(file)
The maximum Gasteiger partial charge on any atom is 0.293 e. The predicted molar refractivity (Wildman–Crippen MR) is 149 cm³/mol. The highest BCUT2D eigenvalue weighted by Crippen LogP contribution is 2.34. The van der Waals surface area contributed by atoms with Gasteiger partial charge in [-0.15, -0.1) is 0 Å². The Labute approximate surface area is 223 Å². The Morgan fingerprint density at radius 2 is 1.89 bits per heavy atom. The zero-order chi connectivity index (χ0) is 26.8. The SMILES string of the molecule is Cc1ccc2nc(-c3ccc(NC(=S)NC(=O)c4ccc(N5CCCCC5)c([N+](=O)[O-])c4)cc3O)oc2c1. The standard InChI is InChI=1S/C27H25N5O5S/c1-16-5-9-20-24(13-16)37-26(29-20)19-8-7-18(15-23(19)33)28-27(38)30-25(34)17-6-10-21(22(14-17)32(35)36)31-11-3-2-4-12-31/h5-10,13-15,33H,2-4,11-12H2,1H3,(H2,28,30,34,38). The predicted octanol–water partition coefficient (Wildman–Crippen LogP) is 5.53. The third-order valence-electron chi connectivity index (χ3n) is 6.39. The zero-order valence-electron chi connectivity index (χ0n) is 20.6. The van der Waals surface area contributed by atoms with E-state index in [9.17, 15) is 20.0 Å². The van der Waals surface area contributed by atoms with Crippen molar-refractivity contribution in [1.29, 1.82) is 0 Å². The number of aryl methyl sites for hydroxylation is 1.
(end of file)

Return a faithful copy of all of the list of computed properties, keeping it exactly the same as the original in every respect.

The maximum Gasteiger partial charge on any atom is 0.293 e. The predicted molar refractivity (Wildman–Crippen MR) is 149 cm³/mol. The highest BCUT2D eigenvalue weighted by Crippen LogP contribution is 2.34. The van der Waals surface area contributed by atoms with Gasteiger partial charge in [-0.15, -0.1) is 0 Å². The Labute approximate surface area is 223 Å². The Morgan fingerprint density at radius 2 is 1.89 bits per heavy atom. The zero-order chi connectivity index (χ0) is 26.8. The SMILES string of the molecule is Cc1ccc2nc(-c3ccc(NC(=S)NC(=O)c4ccc(N5CCCCC5)c([N+](=O)[O-])c4)cc3O)oc2c1. The standard InChI is InChI=1S/C27H25N5O5S/c1-16-5-9-20-24(13-16)37-26(29-20)19-8-7-18(15-23(19)33)28-27(38)30-25(34)17-6-10-21(22(14-17)32(35)36)31-11-3-2-4-12-31/h5-10,13-15,33H,2-4,11-12H2,1H3,(H2,28,30,34,38). The predicted octanol–water partition coefficient (Wildman–Crippen LogP) is 5.53. The third-order valence-electron chi connectivity index (χ3n) is 6.39. The zero-order valence-electron chi connectivity index (χ0n) is 20.6. The van der Waals surface area contributed by atoms with E-state index in [9.17, 15) is 20.0 Å². The van der Waals surface area contributed by atoms with Crippen molar-refractivity contribution in [1.29, 1.82) is 0 Å². The number of aryl methyl sites for hydroxylation is 1.